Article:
I am currently looking into building a custom RF transmitter. The commercial ones built for Arduinos usually operate at 5V. I was also looking into some RF remotes, and found that they usually use 12V. I am wondering if this creates a difference in terms of RF output power?

It kind of makes sense for Arduino modules to run on 5V since that is a voltage the Arduino can supply, but would using a 12V circuit improve the output power?

  • \$\begingroup\$ The lower voltage is easily sufficient to reach legal power level limits. What are you actually trying to accomplish here? What frequency, modulation and purpose, and what regulatory allowance are you hoping to operate under? \$\endgroup\$ Dec 30, 2020 at 21:30
  • \$\begingroup\$ Hi Chris. I am dealing with 433 MHz ISM band. Modulation is OOK. I am trying to see how much I can extend the range of the transmitter. \$\endgroup\$ Dec 30, 2020 at 21:34
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    \$\begingroup\$ You an easily hit the legal power limits for 433 with even just 3v3 supply. And if your protocol is OOK, you're not going to go very far. Buying a decent synthesized radio with an SPI interface rather than the usual monstrosities might help a little, but most of the improvement would be on the receiving side and in switching to a better modulation scheme. \$\endgroup\$ Dec 30, 2020 at 21:37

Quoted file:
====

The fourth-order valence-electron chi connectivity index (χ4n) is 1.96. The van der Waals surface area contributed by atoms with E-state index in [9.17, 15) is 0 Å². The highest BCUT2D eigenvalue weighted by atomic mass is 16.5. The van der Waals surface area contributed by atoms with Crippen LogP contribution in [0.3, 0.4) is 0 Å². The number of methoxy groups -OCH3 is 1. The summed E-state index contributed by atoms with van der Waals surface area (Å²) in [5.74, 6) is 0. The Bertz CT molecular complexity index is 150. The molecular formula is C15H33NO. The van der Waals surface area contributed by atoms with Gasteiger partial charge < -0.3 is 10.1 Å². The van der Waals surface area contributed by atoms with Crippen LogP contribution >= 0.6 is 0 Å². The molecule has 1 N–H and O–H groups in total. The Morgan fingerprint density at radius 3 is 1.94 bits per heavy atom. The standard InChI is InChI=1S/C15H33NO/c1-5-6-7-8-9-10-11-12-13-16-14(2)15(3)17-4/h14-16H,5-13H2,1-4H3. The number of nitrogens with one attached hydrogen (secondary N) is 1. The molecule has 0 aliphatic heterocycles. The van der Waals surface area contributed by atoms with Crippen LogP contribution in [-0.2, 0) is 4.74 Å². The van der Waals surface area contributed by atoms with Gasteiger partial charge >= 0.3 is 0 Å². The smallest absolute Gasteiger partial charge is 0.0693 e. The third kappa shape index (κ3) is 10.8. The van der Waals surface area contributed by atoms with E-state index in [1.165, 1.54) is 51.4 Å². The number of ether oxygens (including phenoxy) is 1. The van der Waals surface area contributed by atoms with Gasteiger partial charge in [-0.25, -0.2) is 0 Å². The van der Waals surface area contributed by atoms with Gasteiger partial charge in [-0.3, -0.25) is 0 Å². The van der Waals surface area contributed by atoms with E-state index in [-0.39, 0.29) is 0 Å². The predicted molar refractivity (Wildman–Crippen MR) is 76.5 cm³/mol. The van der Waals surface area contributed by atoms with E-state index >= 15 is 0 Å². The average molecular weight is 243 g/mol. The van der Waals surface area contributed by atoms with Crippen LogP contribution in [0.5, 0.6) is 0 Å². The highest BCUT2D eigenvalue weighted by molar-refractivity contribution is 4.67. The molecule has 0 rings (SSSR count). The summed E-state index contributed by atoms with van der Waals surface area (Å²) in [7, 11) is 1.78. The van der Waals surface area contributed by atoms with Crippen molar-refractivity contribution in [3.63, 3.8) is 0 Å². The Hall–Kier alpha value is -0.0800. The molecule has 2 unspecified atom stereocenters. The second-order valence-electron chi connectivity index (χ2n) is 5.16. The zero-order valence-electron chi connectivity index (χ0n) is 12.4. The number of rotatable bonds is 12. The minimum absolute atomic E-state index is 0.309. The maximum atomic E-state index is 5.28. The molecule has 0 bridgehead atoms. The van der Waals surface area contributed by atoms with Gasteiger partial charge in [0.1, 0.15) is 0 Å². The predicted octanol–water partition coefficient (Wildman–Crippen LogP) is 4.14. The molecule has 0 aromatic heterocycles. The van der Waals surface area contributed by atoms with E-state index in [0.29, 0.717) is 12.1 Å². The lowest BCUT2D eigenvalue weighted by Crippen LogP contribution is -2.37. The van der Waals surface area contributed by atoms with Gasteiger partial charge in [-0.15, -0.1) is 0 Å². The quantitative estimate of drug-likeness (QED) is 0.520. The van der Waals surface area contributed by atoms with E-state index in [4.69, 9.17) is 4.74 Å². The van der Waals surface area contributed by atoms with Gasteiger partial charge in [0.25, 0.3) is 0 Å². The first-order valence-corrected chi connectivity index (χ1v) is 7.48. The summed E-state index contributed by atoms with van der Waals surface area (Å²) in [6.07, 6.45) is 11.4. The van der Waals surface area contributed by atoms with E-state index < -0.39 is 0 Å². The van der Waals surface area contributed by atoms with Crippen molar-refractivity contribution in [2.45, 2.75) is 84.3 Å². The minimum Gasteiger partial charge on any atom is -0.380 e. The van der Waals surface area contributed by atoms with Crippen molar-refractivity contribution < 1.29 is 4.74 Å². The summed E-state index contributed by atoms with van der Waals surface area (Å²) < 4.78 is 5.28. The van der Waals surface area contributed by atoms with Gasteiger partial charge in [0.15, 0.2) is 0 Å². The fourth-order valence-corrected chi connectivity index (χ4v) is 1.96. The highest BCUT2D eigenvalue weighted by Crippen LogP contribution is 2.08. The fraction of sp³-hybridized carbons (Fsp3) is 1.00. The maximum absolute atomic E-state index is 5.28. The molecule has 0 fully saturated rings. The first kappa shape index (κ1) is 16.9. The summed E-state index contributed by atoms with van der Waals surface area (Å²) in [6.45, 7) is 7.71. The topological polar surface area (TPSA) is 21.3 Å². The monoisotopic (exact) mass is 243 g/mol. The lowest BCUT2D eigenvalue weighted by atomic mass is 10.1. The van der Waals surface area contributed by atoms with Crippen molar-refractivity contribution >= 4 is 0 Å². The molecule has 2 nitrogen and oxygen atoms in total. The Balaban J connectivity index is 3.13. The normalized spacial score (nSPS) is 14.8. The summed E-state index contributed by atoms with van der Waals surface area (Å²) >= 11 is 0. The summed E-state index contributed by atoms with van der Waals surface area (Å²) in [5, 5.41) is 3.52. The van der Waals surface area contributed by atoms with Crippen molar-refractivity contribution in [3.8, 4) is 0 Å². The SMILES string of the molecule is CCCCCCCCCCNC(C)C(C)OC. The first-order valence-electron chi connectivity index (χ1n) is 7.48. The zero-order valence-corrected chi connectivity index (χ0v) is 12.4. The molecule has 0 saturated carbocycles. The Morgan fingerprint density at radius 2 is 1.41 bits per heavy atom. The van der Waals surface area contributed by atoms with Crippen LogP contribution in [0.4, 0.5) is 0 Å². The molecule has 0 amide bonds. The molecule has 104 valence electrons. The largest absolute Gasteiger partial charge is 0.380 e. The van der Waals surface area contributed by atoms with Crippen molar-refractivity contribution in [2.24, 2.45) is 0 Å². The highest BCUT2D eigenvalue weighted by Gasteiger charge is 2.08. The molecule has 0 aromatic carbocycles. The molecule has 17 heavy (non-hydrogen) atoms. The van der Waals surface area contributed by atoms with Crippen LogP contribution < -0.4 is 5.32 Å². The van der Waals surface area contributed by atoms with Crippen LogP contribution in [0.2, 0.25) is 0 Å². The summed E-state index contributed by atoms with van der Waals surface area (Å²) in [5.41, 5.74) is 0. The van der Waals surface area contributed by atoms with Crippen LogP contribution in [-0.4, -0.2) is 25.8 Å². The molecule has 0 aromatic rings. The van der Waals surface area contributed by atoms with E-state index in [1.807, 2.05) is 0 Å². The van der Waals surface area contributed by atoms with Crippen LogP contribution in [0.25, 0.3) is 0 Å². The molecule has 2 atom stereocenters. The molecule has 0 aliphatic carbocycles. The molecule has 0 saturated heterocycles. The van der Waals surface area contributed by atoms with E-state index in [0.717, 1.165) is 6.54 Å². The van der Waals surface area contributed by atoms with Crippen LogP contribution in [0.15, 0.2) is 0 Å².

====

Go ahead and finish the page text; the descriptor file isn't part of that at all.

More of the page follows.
• \$\begingroup\$ @ChrisStratton, From what you said, working on increasing the gain on the receiver side is more important. For the purposes of this project, I am trying to keep everything as simple as possible and avoiding components that run on interfaces such as I2C or SPI. \$\endgroup\$ Dec 30, 2020 at 21:44
  • \$\begingroup\$ @aeroengineer in doing so you will be limiting yourself to quite "crappy" radios and so frustrating your goal. The SAW-tx / regen-rx sets with a simply modulation in/out are suitable for short range use only, and ironically require more sophistication to the software decoder, since they "invent" signal all by themselves when there is none. \$\endgroup\$ Dec 30, 2020 at 21:45

1 Answer 1


A better receive antenna may help.

You'll find more information at

433 MHz Antenna - Balanced Dipole + Balun?


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